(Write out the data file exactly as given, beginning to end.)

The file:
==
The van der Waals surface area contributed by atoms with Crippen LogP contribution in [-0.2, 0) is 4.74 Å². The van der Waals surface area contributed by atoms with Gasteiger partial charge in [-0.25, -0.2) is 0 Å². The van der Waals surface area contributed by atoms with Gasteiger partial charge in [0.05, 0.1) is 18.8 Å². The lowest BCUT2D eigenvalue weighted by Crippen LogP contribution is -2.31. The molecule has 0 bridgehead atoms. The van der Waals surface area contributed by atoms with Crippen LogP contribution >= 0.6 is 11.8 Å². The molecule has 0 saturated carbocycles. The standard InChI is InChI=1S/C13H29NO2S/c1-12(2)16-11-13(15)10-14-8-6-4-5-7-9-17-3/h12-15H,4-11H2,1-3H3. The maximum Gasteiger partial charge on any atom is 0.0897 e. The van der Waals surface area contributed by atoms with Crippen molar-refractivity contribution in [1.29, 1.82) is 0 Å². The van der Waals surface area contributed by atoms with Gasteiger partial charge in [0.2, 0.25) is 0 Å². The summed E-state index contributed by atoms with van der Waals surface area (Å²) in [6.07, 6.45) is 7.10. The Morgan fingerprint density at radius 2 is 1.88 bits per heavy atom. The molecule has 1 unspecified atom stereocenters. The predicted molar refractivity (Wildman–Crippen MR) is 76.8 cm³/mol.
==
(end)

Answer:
The van der Waals surface area contributed by atoms with Crippen LogP contribution in [-0.2, 0) is 4.74 Å². The van der Waals surface area contributed by atoms with Gasteiger partial charge in [-0.25, -0.2) is 0 Å². The van der Waals surface area contributed by atoms with Gasteiger partial charge in [0.05, 0.1) is 18.8 Å². The lowest BCUT2D eigenvalue weighted by Crippen LogP contribution is -2.31. The molecule has 0 bridgehead atoms. The van der Waals surface area contributed by atoms with Crippen LogP contribution >= 0.6 is 11.8 Å². The molecule has 0 saturated carbocycles. The standard InChI is InChI=1S/C13H29NO2S/c1-12(2)16-11-13(15)10-14-8-6-4-5-7-9-17-3/h12-15H,4-11H2,1-3H3. The maximum Gasteiger partial charge on any atom is 0.0897 e. The van der Waals surface area contributed by atoms with Crippen molar-refractivity contribution in [1.29, 1.82) is 0 Å². The van der Waals surface area contributed by atoms with Gasteiger partial charge in [0.2, 0.25) is 0 Å². The summed E-state index contributed by atoms with van der Waals surface area (Å²) in [6.07, 6.45) is 7.10. The Morgan fingerprint density at radius 2 is 1.88 bits per heavy atom. The molecule has 1 unspecified atom stereocenters. The predicted molar refractivity (Wildman–Crippen MR) is 76.8 cm³/mol.